ProMED-mail website:

Publications and Presentations by ProMED Authors  

ProMED in the News


Jack Woodall is a co-founder and Associate Editor of ProMED-mail, a viral epidemiologist and retired Director of the Nucleus for the Investigation of Emerging Infectious diseases, Institute of Medical Biochemistry, Center for Health Sciences at the Federal University of Rio de Janeiro, Brazil.
Lawrence C. Madoff is the Editor of ProMED-mail.  He is an infectious disease physician and is Professor of Medicine, Division of Infectious Diseases and Immunology at the University of Massachusetts Medical School and director of the Division of Epidemiology and Immunization for the Massachusetts Department of Public Health.


Alison Bodenheimer is Project Manager of ProMED-mail and prior to joining the ProMED team worked as a Consultant for UNICEF’s Operational Research Unit.


Peter Cowen is Associate Professor of Epidemiology and Public Health, College of Veterinary Medicine, North Carolina State University and ProMED-mail Assistant Animal Disease Moderator.  


Thanis Damrongwatanapokin is based in Bangkok, Thailand and joined the ProMED-mail team in February 2009 as Veterinary Moderator for the PRO/MBDS network.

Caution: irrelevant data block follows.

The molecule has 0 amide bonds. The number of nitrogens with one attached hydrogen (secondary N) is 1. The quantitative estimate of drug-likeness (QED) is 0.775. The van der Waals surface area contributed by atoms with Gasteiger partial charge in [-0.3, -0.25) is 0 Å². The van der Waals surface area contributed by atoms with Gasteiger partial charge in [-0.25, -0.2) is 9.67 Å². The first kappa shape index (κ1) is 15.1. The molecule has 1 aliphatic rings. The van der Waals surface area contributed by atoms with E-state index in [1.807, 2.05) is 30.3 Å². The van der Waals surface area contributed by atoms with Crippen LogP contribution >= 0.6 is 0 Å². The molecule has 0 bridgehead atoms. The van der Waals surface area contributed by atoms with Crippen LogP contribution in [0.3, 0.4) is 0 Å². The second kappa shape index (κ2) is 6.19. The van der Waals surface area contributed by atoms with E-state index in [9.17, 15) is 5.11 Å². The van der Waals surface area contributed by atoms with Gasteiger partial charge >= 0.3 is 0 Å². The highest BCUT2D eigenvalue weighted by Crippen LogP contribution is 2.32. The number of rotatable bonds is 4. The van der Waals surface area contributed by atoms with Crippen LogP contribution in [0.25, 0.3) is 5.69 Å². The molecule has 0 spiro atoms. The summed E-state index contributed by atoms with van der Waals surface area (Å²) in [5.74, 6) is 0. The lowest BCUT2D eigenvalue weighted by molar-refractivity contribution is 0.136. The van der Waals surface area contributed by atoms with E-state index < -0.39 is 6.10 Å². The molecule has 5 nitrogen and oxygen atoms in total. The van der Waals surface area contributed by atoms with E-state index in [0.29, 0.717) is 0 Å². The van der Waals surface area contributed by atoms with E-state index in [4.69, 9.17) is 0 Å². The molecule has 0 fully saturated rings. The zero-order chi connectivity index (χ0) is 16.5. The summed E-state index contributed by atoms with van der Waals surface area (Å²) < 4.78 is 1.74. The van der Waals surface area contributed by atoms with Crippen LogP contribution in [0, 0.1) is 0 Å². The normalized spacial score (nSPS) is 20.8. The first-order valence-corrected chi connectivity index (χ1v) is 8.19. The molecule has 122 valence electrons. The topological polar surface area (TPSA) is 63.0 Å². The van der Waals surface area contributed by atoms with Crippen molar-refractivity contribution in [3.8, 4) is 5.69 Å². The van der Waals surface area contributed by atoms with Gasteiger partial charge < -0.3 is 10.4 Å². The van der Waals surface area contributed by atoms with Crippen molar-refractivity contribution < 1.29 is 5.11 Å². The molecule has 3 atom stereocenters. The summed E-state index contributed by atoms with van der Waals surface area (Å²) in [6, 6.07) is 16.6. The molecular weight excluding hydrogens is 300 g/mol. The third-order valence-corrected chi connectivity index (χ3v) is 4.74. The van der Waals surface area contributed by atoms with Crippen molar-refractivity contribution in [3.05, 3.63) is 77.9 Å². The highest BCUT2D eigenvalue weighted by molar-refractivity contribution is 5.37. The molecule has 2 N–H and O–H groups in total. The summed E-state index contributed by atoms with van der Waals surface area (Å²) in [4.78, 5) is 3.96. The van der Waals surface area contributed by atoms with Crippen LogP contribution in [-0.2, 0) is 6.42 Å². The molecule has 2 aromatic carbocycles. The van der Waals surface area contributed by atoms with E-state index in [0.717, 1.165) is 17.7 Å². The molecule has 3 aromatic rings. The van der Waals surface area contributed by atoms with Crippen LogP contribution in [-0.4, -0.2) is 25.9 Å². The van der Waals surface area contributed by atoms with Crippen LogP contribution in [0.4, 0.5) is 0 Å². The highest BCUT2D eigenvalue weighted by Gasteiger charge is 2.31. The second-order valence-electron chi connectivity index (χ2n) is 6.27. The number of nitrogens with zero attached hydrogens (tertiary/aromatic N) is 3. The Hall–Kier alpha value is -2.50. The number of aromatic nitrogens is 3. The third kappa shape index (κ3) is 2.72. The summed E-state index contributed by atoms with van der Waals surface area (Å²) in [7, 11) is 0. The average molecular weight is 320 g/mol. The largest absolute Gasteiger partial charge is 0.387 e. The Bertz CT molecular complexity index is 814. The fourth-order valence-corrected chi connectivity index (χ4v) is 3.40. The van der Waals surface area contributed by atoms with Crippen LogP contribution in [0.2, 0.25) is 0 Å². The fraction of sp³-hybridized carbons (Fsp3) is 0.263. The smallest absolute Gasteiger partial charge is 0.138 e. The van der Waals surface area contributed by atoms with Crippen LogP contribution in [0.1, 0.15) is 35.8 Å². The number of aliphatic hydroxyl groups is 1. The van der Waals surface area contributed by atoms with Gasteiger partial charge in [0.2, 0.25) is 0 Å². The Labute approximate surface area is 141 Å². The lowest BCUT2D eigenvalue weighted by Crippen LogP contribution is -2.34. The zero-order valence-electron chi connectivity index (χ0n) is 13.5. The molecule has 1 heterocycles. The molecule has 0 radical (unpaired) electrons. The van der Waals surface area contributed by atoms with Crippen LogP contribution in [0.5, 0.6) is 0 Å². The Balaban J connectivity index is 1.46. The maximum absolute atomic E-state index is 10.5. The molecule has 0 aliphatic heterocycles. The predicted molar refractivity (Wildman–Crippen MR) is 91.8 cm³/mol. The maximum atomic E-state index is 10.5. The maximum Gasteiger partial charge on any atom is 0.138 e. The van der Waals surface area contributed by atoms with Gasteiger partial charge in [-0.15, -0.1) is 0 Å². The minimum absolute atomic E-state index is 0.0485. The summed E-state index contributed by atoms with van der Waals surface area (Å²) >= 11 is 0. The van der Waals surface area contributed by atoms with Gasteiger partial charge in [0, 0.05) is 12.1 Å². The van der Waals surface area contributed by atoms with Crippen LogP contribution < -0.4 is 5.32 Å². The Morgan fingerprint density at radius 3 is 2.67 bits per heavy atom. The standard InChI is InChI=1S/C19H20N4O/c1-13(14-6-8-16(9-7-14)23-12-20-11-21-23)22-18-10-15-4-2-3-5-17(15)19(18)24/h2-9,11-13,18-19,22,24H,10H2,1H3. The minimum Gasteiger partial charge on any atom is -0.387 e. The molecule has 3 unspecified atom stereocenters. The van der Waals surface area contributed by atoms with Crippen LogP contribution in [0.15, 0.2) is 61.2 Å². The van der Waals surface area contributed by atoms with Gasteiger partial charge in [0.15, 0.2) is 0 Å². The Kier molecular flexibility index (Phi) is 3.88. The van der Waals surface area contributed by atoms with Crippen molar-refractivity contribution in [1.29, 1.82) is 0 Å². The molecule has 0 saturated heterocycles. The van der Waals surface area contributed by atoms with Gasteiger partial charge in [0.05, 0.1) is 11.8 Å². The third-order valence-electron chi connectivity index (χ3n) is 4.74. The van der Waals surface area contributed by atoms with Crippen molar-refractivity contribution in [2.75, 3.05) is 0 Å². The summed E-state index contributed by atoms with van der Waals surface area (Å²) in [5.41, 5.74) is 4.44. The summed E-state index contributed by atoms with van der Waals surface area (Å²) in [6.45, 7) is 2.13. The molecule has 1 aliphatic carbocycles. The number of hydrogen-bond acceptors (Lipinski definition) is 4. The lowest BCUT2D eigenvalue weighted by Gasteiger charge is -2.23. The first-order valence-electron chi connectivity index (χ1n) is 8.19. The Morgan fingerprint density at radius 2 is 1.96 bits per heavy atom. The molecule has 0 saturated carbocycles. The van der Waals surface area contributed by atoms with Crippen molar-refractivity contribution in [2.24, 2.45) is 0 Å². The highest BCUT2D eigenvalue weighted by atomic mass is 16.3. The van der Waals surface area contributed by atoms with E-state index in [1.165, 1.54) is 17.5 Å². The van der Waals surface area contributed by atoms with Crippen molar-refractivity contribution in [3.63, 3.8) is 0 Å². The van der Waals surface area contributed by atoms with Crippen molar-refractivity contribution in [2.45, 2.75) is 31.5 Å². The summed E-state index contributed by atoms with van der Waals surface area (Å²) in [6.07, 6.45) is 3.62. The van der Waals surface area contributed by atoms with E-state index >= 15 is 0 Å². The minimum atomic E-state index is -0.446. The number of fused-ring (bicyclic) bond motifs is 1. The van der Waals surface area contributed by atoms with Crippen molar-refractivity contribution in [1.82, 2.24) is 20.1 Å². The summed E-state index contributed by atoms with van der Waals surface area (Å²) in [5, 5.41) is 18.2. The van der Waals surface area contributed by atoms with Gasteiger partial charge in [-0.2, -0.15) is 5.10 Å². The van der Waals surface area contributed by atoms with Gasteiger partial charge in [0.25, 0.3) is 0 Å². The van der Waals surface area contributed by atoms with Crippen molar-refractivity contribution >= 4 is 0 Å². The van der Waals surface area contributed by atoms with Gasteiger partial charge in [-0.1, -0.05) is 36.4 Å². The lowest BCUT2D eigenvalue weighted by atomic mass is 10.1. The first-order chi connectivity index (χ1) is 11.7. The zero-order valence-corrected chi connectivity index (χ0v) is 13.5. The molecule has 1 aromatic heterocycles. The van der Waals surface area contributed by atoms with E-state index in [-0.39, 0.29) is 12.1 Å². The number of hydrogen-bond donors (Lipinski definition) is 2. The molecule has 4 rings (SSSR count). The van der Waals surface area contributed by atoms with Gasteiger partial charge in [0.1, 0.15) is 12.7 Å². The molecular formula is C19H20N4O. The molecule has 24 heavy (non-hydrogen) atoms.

Fabian Ekue is the Veterinary Moderator for ProMED-FRA, the francophone Africa network. He is Research Professor in Veterinary Medicine in the specialty of veterinary virology and has worked for the past 30 years in the Institute of Agricultural Research for Development (IRAD), Cameroon.


Tam Garland, a veterinary toxicologist, is an Animal Disease and Zoonoses Moderator for ProMED-mail.


Martin Hugh-Jones is Emeritus Professor, Pathobiological Sciences, School of Veterinary Medicine; Emeritus Professor, Environmental Sciences, School of the Coast & Environment, Louisiana State University, Baton Rouge, LA, USA; Coordinator, WHO Anthrax Working Group; ProMED Anthrax Moderator.


Arnon Shimshony is Animal Disease and Zoonoses Moderator for ProMED-mail and was formerly Chief Veterinary Officer of Israel  and Associate Professor at the  Koret School of Veterinary Medicine, Hebrew University.


Thomas Yuill is an Emeritus Professor of Pathobiological Sciences in the School of Veterinary Medicine and is Emeritus Director and Professor of the Nelson Institute for Environmental Studies at the University of Wisconsin-Madison.